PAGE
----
The old saying “good fences make good neighbors” does not seem to apply to your situation. Evidently you and your neighbor have a boundary dispute. It is well established that, in the absence of a valid statute or contract, a property owner can fence his land. Of course, an owner cannot place a fence on his neighbor’s property. To do so is trespassing. A lawsuit for trespass could be filed seeking damages, to tear down the fence, and for other damages. Correspondingly, your neighbor should not use “self-help” by tearing down your fence, especially if it is rightfully on your property. If he does, you can sue him for wrongful destruction or removal of your fence, and seek damages, an order saying you have a right to the fence, or for other relief. Unfortunately, sometimes in neighbor disputes, one party takes action against the other without paying attention to what the law says. You may find that your fence gets damaged or removed. Your neighbor may deny or admit responsibility. Ultimately, you might be forced into court action. Before that happens, it would make sense for you and your neighbor to cooperate in getting a proper survey done and splitting the cost. Even if your neighbor does not cooperate, you probably should get a survey performed to show the location of the fence as correctly placed on the property line. This would be useful to you if there was any litigation in the future. Maybe your survey will convince your neighbor that your fence is in the correct place. The key is determining the boundary line between the properties and determining whether the fence really rightfully sits on your property. This may produce a dialogue with your neighbor toward seeking a mutual resolution of the matter.
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Dear Legal Team:

My mother keeps changing her will, or so she says. One day I’m the sole inheritant and the next it’s my no -account brother, then to the Prevention of Cruelty to Nonexistent pets. Should the unexpected happen and she departs this world, do I have any legal rights to her estate if she does end up giving it to someone other than me? I’ve become pretty much the sole caretaker and have, in her manipulative stages, been the sole inheritant.- No Inheritance

Dear No Inheritance:

The rules about whether a will is valid and enforceable vary from state to state. In most states, however, as long as your mother is legally competent at the time of making of her last will and testament, she can change her will and leave her money to the people or the charity of her choice. The last will and testament usually will have language acknowledging that it is the intent of the maker of the will to disinherit one or more of her children or relatives or leave all or part of the estate to a charity and/or individuals that are unrelated to the decedent. In some states, there are requirements for specific language that must be included in the will if a natural child is going to be disinherited.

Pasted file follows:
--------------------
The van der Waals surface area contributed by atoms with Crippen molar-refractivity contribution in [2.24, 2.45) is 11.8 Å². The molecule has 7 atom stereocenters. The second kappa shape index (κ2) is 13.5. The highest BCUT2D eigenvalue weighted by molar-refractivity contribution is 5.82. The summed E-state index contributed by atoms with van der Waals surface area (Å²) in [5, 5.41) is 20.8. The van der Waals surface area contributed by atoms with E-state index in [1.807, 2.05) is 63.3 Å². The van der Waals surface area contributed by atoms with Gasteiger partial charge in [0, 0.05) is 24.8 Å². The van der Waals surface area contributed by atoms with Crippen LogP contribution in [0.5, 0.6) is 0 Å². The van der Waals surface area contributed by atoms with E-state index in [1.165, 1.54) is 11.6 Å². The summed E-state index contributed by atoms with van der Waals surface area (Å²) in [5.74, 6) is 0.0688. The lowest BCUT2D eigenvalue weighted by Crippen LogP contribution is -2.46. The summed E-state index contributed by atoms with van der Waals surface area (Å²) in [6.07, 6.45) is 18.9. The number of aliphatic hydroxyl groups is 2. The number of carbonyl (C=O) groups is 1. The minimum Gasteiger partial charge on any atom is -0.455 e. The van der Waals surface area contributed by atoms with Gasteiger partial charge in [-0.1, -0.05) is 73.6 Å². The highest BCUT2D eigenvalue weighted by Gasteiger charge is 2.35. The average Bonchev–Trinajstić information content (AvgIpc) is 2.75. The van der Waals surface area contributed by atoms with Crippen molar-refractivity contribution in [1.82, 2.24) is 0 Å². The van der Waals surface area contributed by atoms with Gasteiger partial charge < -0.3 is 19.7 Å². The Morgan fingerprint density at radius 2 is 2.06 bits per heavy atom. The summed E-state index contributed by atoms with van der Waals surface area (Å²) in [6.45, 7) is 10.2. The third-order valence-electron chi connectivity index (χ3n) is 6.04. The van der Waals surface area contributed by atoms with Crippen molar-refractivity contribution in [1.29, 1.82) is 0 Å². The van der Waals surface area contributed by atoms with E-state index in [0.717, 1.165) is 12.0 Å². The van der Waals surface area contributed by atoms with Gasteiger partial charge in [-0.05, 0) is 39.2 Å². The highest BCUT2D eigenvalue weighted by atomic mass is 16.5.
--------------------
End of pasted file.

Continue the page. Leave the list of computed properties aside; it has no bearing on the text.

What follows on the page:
There are various ways that a will can be attacked or set aside. For example, if you believe that your mother was unduly influenced or that fraud has been committed to make her change the will, then you may be able to file a legal action to “contest” her will. The process for will contests is different in each state. Many states recognize the principle, however, that if someone is in a “confidential relationship” with your mother and the will is changed to benefit that person, it might raise legal questions about undue influence that could set aside the will. Or, there may be proof that some person improperly exercised influence over your mother to change her will. There are other grounds to attempt to have a last will and testament be declared invalid, such as if the will is not witnessed by two individuals competent at the time of witnessing the execution of the will. Contesting a will occurs by filing legal proceedings with the court, which can be costly.

You also raise another issue with respect to being your mother’s caretaker. If you are to be reimbursed for your services to her, you may have a “claim” against your mother’s estate. The legal rules about whether you can get paid for having been your mother’s caretaker may be different in every state. Some courts will recognize the right to get paid for the value of your services. Sometimes, there is an agreement that sets out what was supposed to be paid. Filing a claim against an estate or bringing a lawsuit against your mother’s estate will be governed by the laws and procedures that apply in that state.
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We are providing information about the law. Legal information, however, is not the same as legal advice about your specific circumstances. We try to be accurate and useful. We strongly recommend that you consult a lawyer to find out what is appropriate in your particular situation. We are not giving specific legal advice to you. These answers do not create an attorney-client relationship.